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  1. Shea Allan-McCachen, more pink, 2009.
    Mixed media, 20.3 x 25.4 cm.

  2. Scott Billings, 9V, 2009. Video and LCD Monitor,
    Running time: 6 min 21 seconds, 15.2 x 7.6 cm.

  3. Krista Dragomer and Rashin Fahande, Sorkhab,
    2008. 5 min. video projection with stereo sound,
    dimensions variable.

  4. Julio Lopez, Digital Footprint, 2009. Processing 1.0
    extensible markup language, screen capture,
    dimensions variable.

  5. Jen Weih, Propositions 3324 through 3332, 2009.
    8.5" x 11", 20 Lb bond paper, dimensions variable.



Shea Allan-McCachen, Scott Billings, Krista Dragomer, Julio López, Jen Weih

4 September - 20 September, 2009

Opening Reception: Thursday, September 10, 7 - 10 pm

External Critique by Liz Magor: Saturday September 12, 12 - 5 pm

The Morris and Helen Belkin Art Gallery is pleased to present an exhibition of work by the 2009 graduates of the University of British Columbia’s two-year Master of Fine Arts program: Interrobang. A nonstandard English-language punctuation mark, the interrobang combines the function of a question mark and an exclamation point. A connection and bonding between different characters, interrobang, the exhibition, presents divergent work by five emerging artists in video, sound, sculpture, drawing, painting and new media.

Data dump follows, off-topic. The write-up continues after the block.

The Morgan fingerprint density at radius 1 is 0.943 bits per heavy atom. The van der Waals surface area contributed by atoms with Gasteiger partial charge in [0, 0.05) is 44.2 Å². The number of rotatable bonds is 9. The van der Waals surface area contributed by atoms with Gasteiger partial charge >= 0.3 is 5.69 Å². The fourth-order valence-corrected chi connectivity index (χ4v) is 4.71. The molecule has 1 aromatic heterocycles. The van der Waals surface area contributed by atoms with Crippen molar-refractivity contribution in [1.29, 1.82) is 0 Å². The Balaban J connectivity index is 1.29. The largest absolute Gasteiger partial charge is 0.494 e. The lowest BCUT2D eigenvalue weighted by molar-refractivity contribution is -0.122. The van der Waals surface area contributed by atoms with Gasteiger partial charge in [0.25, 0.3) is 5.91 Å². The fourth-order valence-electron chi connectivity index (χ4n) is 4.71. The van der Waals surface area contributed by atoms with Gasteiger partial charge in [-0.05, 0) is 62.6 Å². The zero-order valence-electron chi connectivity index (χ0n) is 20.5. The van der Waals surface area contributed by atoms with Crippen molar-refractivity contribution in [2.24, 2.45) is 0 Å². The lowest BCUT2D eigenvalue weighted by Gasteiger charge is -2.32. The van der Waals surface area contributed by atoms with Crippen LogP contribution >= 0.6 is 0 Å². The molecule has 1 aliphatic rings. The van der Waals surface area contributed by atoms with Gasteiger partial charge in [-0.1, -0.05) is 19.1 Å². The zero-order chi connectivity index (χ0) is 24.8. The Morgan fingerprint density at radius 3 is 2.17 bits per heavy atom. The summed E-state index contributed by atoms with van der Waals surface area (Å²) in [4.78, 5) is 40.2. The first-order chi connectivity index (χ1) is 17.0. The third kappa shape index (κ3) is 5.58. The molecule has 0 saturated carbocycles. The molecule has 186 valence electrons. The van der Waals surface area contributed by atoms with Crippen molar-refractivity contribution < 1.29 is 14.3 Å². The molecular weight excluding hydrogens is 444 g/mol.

Shea Allan-McCachen’s drawings, paintings and collages investigate bodily abstraction. Incorporating primary source material from Hustler magazine, her fragmented assemblages of genitalia, bodiless apparel and indistinguishable swatches of skin evoke an anxiety about the body while partaking in an aesthetic search for beauty. The result is a matrix of fleshy exploration in which the traditional concept of a figure is absent.

Scott Billings’ media works explore the relationship between the body and the cinematic machine. By taking apart and reconfiguring older obsolete machines, such as turning theatrical lighting into a projector, Billings creates moving objects and moving images that play with the concepts of mimicry and motility to depict and understand the quality of being animal.

Sound artist Krista Dragomer works collaboratively with video artist Rashin Fahandej to explore moments that occur between historical events, borders and identities. Their sound and video works engage the audience in a sensorial experience of culture as something that exists within one’s body. The artists’ audiovisual installations combine projection with monitors and multi-channel stereo sound.

Built on the principles of the Open Source movement Julio López’ current project HUB, is an experimental web-based initiative. For the duration of the project, Lopez will operate a computer lab that provides a workspace and access to software and technologies free of charge, and delivers educational programming focused on providing participants with technical knowledge. A series of talks will highlight the work of local Vancouver artists that use a variety of technologies within their artistic practice. More information and a schedule of events can be found at